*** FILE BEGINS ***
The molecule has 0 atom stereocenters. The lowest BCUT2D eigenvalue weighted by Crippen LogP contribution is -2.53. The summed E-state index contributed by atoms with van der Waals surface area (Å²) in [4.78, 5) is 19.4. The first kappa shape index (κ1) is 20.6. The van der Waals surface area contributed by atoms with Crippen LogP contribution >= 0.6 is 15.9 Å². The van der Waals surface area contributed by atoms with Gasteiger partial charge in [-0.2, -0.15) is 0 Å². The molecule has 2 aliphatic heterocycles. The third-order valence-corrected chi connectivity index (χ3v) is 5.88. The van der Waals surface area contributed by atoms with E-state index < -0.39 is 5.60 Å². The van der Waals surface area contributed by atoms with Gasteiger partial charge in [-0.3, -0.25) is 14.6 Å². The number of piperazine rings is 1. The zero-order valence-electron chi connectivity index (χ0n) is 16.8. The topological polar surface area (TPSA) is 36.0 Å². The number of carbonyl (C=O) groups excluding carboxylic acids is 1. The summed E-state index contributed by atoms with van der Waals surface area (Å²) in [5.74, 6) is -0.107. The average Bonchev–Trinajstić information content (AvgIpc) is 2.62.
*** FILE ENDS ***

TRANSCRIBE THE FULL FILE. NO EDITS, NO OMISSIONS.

The molecule has 0 atom stereocenters. The lowest BCUT2D eigenvalue weighted by Crippen LogP contribution is -2.53. The summed E-state index contributed by atoms with van der Waals surface area (Å²) in [4.78, 5) is 19.4. The first kappa shape index (κ1) is 20.6. The van der Waals surface area contributed by atoms with Crippen LogP contribution >= 0.6 is 15.9 Å². The van der Waals surface area contributed by atoms with Gasteiger partial charge in [-0.2, -0.15) is 0 Å². The molecule has 2 aliphatic heterocycles. The third-order valence-corrected chi connectivity index (χ3v) is 5.88. The van der Waals surface area contributed by atoms with E-state index < -0.39 is 5.60 Å². The van der Waals surface area contributed by atoms with Gasteiger partial charge in [-0.3, -0.25) is 14.6 Å². The number of piperazine rings is 1. The zero-order valence-electron chi connectivity index (χ0n) is 16.8. The topological polar surface area (TPSA) is 36.0 Å². The number of carbonyl (C=O) groups excluding carboxylic acids is 1. The summed E-state index contributed by atoms with van der Waals surface area (Å²) in [5.74, 6) is -0.107. The average Bonchev–Trinajstić information content (AvgIpc) is 2.62.